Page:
We also have the issue that we have a public park that is right beside the aquarium.  I would like to hear from Ards Borough Council about the proposal, but, if the aquarium gets sold off, do the local people lose their public park?  Is there the possibility that, if it goes into private hands, that park will be closed and you will have to pay to get into it?  That is the only public park that we have in Portaferry, so we have to look at that as well. 

We welcomed the move by Down District Council of complete support.  In my third point, I asked what the future is.  I am glad that Doug mentioned all of the settlements of the upper Ards, because we are talking about Ballywalter, Ballyhalbert, Portavogie, Cloghy, little Kearney village, Kircubbin, Portaferry, Strangford and Loughkeelan.  Those areas are looking at a very bleak future if this place closes.  It will not reach its full potential if it is not protected as a regional facility, because any private investor who comes in will not be interested in the national asset.  They will only be interested in personal profit.  This is our aquarium.  It is the people's aquarium.  That is our message today.

The Chairperson: Thanks very much indeed.  Can you give me a bit of clarity on a few of the areas that were raised in the presentation?  I picked up two different themes.  Is the NIPSA view that it should be totally and exclusively funded from central government?  I think that I heard that the NIPSA view is that Ards Borough Council, or whatever council it might be ultimately, should be involved.

Ms McMillan: We believe that investment should come from central government in relation to some regional funding for this —

The Chairperson: Sorry, I am talking about actual ownership of the project.

Ms McMillan: First and foremost, it belongs to Ards Borough Council.  However, Ards Borough Council has put money into the facility over the years and it has been a facility for the whole of Northern Ireland, for people right across from Newry.  People from all around the Province use this.  Therefore, it is a regional facility.  As such, the whole bill should not fall to Ards Borough Council; there should be some central funding.

The Chairperson: That is well clarified for me. 

I come to this issue with a clean sheet.  Earlier, you mentioned that there was a variety of reasons why the private sector is no longer interested, and that staff would potentially have to go over to hospitality rates of pay if a private investor took over.  Is there any relevance for the Transfer of Undertakings (Protection of Employment) Regulations 2006 (TUPE) terms and conditions?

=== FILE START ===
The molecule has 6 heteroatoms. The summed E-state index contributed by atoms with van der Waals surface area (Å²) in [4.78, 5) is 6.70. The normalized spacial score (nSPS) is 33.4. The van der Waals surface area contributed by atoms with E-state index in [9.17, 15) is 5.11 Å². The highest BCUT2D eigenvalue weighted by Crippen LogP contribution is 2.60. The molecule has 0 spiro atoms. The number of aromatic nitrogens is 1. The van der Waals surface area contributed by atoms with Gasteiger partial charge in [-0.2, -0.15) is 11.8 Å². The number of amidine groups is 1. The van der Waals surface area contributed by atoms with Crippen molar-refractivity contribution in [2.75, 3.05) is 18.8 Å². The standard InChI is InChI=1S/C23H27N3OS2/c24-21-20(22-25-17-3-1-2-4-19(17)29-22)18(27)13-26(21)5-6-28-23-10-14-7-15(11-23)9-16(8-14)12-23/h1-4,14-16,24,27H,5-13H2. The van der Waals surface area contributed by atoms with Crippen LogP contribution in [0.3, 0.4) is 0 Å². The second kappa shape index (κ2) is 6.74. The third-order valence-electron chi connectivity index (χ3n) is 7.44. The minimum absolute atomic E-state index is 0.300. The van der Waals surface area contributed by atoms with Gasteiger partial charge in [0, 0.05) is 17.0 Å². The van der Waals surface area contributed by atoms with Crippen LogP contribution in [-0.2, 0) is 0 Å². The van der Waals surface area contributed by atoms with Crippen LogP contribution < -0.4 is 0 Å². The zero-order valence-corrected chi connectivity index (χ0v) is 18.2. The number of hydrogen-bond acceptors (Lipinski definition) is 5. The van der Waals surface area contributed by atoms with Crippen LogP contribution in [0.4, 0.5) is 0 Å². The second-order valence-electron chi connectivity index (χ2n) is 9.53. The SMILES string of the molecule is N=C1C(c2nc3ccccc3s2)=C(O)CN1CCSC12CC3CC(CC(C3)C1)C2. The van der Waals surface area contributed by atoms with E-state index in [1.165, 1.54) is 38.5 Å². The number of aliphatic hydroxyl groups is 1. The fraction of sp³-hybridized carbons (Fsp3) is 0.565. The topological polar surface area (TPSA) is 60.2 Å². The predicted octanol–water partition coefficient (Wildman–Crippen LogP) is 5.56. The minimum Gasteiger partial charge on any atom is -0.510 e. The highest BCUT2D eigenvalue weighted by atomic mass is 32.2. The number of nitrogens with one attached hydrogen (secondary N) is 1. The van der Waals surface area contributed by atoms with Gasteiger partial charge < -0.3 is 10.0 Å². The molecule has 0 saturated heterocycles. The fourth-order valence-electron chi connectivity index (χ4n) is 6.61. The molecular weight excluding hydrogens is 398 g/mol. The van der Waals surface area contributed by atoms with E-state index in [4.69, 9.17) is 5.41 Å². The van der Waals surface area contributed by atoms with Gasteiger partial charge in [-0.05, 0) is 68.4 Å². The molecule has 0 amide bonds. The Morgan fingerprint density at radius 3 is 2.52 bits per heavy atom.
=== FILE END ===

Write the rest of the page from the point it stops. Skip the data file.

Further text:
Ms McMillan: Part of the reason why the private sector withdrew was the pensions issue.  As you are aware, the private sector could not meet the comparable pension required.  TUPE was not going to be applied in this case, and our members were advised that they would have to be made redundant.

The Chairperson: It would be a blank redundancy, and then whoever —

Ms McMillan: They would have been made redundant.  Yes.

The Chairperson: So, there would have been no transition of staff?

Ms McMillan: There was talk of the staff being moved over.  However, one of the issues that we were advised of at the time is that they would possibly be TUPE-ed over but that would be for a few days only and then they would be made redundant.  That is clearly not acceptable to NIPSA.

The Chairperson: Who said that?

Ms McMillan: This was when we were going through the negotiation stages in relation to the takeover —

The Chairperson: Negotiation stages with whom?

Ms McMillan: The negotiations in relation to the TUPE-ing of staff across.  The big issue was that the pension liability would not be met.  One of the main issues for us was that, if staff moved over, the private sector would, potentially, not keep them on long term.  They would be made redundant.  And they could potentially be hired under new conditions.

The Chairperson: And who pointed this out to you?  Did the council say that to you?

Ms McMillan: This was in the negotiation stages.  We ended up in a number of stages through the Labour Relations Agency (LRA), and some of this information came to light then.

The Chairperson: That was stated by the council?

Ms McMillan: No.  It was not stated by the council.  It was stated in negotiations in the LRA, which included the provider and the LRA.

The Chairperson: Who stated it?  I am sorry; I am trying to be very specific about this, but I am not hearing the answer.